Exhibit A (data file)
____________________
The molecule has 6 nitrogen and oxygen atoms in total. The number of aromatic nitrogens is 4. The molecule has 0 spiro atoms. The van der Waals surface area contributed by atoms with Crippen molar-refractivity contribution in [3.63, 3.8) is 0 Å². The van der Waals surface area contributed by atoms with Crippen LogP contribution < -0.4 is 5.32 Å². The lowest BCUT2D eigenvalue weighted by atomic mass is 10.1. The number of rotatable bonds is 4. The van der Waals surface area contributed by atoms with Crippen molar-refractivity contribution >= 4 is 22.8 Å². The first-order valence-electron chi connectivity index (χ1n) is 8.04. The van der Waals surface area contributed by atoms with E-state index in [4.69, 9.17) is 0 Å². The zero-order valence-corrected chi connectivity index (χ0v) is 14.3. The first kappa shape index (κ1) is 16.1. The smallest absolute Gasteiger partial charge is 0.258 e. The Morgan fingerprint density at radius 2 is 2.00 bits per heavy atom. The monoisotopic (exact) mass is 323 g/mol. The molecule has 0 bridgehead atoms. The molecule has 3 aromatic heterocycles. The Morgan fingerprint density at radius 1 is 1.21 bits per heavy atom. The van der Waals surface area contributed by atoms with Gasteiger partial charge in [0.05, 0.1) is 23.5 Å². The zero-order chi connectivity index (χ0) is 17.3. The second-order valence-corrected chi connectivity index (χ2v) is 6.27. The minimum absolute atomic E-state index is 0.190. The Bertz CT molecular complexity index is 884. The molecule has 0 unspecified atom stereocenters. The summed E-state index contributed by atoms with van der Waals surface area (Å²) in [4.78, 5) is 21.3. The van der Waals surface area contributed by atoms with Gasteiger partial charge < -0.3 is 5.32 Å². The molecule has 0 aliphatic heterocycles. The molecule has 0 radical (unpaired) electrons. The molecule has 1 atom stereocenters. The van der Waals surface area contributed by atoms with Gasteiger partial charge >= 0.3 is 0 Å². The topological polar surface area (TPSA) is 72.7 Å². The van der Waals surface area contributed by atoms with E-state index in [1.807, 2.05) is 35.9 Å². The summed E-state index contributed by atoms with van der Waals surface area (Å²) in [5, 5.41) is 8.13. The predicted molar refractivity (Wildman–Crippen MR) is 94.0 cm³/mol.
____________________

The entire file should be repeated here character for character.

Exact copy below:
The molecule has 6 nitrogen and oxygen atoms in total. The number of aromatic nitrogens is 4. The molecule has 0 spiro atoms. The van der Waals surface area contributed by atoms with Crippen molar-refractivity contribution in [3.63, 3.8) is 0 Å². The van der Waals surface area contributed by atoms with Crippen LogP contribution < -0.4 is 5.32 Å². The lowest BCUT2D eigenvalue weighted by atomic mass is 10.1. The number of rotatable bonds is 4. The van der Waals surface area contributed by atoms with Crippen molar-refractivity contribution >= 4 is 22.8 Å². The first-order valence-electron chi connectivity index (χ1n) is 8.04. The van der Waals surface area contributed by atoms with E-state index in [4.69, 9.17) is 0 Å². The zero-order valence-corrected chi connectivity index (χ0v) is 14.3. The first kappa shape index (κ1) is 16.1. The smallest absolute Gasteiger partial charge is 0.258 e. The Morgan fingerprint density at radius 2 is 2.00 bits per heavy atom. The monoisotopic (exact) mass is 323 g/mol. The molecule has 0 bridgehead atoms. The molecule has 3 aromatic heterocycles. The Morgan fingerprint density at radius 1 is 1.21 bits per heavy atom. The van der Waals surface area contributed by atoms with Gasteiger partial charge in [0.05, 0.1) is 23.5 Å². The zero-order chi connectivity index (χ0) is 17.3. The second-order valence-corrected chi connectivity index (χ2v) is 6.27. The minimum absolute atomic E-state index is 0.190. The Bertz CT molecular complexity index is 884. The molecule has 0 unspecified atom stereocenters. The summed E-state index contributed by atoms with van der Waals surface area (Å²) in [4.78, 5) is 21.3. The van der Waals surface area contributed by atoms with Gasteiger partial charge < -0.3 is 5.32 Å². The molecule has 0 aliphatic heterocycles. The molecule has 0 radical (unpaired) electrons. The molecule has 1 atom stereocenters. The van der Waals surface area contributed by atoms with Gasteiger partial charge >= 0.3 is 0 Å². The topological polar surface area (TPSA) is 72.7 Å². The van der Waals surface area contributed by atoms with E-state index in [1.807, 2.05) is 35.9 Å². The summed E-state index contributed by atoms with van der Waals surface area (Å²) in [5, 5.41) is 8.13. The predicted molar refractivity (Wildman–Crippen MR) is 94.0 cm³/mol.